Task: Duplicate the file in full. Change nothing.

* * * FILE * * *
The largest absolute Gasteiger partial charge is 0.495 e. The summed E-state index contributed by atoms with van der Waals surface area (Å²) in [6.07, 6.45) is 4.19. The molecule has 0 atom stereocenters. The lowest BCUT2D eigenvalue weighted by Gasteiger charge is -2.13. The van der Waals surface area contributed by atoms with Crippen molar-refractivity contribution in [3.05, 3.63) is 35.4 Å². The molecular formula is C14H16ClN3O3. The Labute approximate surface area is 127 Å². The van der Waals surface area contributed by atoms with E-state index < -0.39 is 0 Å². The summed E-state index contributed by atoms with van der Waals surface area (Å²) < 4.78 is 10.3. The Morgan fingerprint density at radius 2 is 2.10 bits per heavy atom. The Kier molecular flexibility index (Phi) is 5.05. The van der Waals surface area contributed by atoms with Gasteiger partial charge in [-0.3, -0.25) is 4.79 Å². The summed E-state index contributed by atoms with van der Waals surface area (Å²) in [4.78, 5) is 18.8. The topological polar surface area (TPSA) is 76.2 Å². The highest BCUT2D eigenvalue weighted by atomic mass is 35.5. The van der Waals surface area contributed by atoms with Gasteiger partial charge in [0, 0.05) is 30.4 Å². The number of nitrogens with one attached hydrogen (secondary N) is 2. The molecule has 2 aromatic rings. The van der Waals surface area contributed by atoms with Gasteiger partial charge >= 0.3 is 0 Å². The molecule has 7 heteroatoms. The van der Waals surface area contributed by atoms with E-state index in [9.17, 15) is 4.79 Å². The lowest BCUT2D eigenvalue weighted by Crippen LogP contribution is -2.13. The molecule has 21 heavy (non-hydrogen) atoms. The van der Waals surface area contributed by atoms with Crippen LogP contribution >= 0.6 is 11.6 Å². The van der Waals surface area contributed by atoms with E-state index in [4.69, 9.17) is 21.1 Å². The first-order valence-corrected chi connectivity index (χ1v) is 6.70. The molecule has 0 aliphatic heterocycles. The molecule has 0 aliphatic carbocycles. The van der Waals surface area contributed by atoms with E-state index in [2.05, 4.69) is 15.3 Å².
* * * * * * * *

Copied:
The largest absolute Gasteiger partial charge is 0.495 e. The summed E-state index contributed by atoms with van der Waals surface area (Å²) in [6.07, 6.45) is 4.19. The molecule has 0 atom stereocenters. The lowest BCUT2D eigenvalue weighted by Gasteiger charge is -2.13. The van der Waals surface area contributed by atoms with Crippen molar-refractivity contribution in [3.05, 3.63) is 35.4 Å². The molecular formula is C14H16ClN3O3. The Labute approximate surface area is 127 Å². The van der Waals surface area contributed by atoms with E-state index < -0.39 is 0 Å². The summed E-state index contributed by atoms with van der Waals surface area (Å²) < 4.78 is 10.3. The Morgan fingerprint density at radius 2 is 2.10 bits per heavy atom. The Kier molecular flexibility index (Phi) is 5.05. The van der Waals surface area contributed by atoms with Gasteiger partial charge in [-0.3, -0.25) is 4.79 Å². The summed E-state index contributed by atoms with van der Waals surface area (Å²) in [4.78, 5) is 18.8. The topological polar surface area (TPSA) is 76.2 Å². The highest BCUT2D eigenvalue weighted by atomic mass is 35.5. The van der Waals surface area contributed by atoms with Gasteiger partial charge in [0, 0.05) is 30.4 Å². The number of nitrogens with one attached hydrogen (secondary N) is 2. The molecule has 2 aromatic rings. The van der Waals surface area contributed by atoms with Gasteiger partial charge >= 0.3 is 0 Å². The molecule has 7 heteroatoms. The van der Waals surface area contributed by atoms with E-state index in [9.17, 15) is 4.79 Å². The lowest BCUT2D eigenvalue weighted by Crippen LogP contribution is -2.13. The molecule has 21 heavy (non-hydrogen) atoms. The van der Waals surface area contributed by atoms with Crippen LogP contribution >= 0.6 is 11.6 Å². The van der Waals surface area contributed by atoms with E-state index in [4.69, 9.17) is 21.1 Å². The first-order valence-corrected chi connectivity index (χ1v) is 6.70. The molecule has 0 aliphatic heterocycles. The molecule has 0 aliphatic carbocycles. The van der Waals surface area contributed by atoms with E-state index in [2.05, 4.69) is 15.3 Å².